Search

A team of engineers has developed the world’s fastest camera, capable of capturing images at an astonishing rate of 156 trillion frames per second. This groundbreaking technology, known as T-CUP, uses a new imaging technique called compressed ultrafast photography (CUP) to capture images in real-time at an unprecedented speed. The camera has the potential to revolutionize various fields, from biomedical research to industrial and scientific applications, by allowing for the visualization of ultrafast phenomena that were previously impossible to capture. The team hopes that this advancement will open up new possibilities for understanding and studying the world around us.

Read more at: https://www.livescience.com/technology/engineering/worlds-fastest-camera-captures-images-at-156-trillion-frames-per-second

A team of mathematicians and engineers have developed new techniques for controlling the orbits of spacecraft, allowing for more precise and efficient navigation in space. These methods, based on the mathematical field of geometry, involve manipulating the shape and orientation of orbits to avoid collisions and optimize fuel usage. The team’s work has already been successfully tested on a satellite in Earth’s orbit and could have significant implications for future space missions. This innovative approach to spacecraft navigation highlights the important role of mathematics in advancing space exploration.

Read more at: https://www.quantamagazine.org/geometers-engineer-new-tools-to-wrangle-spacecraft-orbits-20240415/

A team of engineers and scientists from Oregon State University are training a four-legged robot to walk on the moon. The robot, named “Astro,” is being tested on the rugged terrain of Mount Hood to simulate the conditions on the lunar surface. The project is part of a larger effort by NASA to develop technology for future moon missions. The team hopes that Astro’s ability to navigate difficult terrain and collect data will contribute to advancements in space exploration.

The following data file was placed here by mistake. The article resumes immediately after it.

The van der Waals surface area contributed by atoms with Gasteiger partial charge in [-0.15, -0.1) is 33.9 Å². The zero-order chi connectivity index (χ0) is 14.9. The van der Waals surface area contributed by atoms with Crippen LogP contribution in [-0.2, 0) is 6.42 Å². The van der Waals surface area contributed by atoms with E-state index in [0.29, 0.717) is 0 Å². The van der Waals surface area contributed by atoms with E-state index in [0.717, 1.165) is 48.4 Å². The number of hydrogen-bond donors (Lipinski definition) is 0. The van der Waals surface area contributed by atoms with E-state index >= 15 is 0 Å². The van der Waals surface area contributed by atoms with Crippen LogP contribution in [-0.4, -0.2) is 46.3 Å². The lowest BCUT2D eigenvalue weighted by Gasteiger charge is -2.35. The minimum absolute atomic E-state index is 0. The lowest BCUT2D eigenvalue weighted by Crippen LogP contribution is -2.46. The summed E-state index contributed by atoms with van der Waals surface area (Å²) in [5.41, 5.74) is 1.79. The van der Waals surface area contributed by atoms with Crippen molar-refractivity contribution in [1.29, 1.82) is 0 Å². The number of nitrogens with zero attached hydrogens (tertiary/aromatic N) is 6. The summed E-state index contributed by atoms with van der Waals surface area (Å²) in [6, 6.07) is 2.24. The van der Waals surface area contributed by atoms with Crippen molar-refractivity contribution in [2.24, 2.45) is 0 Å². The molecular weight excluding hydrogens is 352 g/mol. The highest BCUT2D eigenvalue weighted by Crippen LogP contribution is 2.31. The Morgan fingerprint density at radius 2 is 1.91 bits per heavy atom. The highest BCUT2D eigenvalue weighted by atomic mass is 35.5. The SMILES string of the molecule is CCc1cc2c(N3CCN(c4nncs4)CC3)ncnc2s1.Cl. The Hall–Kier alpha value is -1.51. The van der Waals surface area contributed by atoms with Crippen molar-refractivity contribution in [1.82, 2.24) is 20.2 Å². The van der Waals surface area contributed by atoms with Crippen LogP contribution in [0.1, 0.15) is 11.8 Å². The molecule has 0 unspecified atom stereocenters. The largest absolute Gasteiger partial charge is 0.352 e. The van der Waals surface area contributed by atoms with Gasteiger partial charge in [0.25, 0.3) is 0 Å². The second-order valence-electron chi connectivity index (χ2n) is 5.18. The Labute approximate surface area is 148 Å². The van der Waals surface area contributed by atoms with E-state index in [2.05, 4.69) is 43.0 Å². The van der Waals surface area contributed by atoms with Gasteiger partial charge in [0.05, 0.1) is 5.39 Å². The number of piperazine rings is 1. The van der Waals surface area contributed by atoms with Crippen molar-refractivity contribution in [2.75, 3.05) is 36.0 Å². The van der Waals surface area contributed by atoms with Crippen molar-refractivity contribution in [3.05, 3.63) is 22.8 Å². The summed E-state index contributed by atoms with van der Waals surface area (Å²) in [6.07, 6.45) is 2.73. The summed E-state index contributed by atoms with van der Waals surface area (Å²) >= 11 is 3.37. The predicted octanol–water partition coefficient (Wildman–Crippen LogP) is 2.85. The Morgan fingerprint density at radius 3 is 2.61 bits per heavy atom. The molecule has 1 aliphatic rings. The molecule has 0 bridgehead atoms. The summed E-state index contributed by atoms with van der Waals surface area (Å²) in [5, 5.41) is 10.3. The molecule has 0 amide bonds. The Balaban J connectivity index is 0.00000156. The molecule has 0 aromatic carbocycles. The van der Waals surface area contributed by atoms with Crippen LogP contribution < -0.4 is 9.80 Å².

Read more at: https://www.koin.com/news/oregon/robot-dog-training-to-walk-on-the-moon-on-mt-hood/

NASA engineers have identified the root cause of a malfunction on the Voyager 1 spacecraft, which has been exploring the outer reaches of our solar system for over 40 years. The issue, which caused the spacecraft’s thrusters to fire unexpectedly, was traced back to a single computer chip that had degraded over time. Despite this setback, the Voyager 1 mission continues to provide valuable data and insights into the mysteries of our universe.

Read more at: https://www.techspot.com/news/102543-nasa-engineers-identify-root-voyager-1-malfunction.html

NASA engineers have discovered the cause of the garbled data being transmitted by the Voyager 1 spacecraft, which is currently located outside of our solar system. The issue is due to a delay in the spacecraft’s aging computer system, causing it to send back incorrect data. Engineers are working on a solution to fix the problem and restore accurate data transmission.

Read more at: https://www.livescience.com/space/space-exploration/nasa-engineers-discover-why-voyager-1-is-sending-a-stream-of-gibberish-from-outside-our-solar-system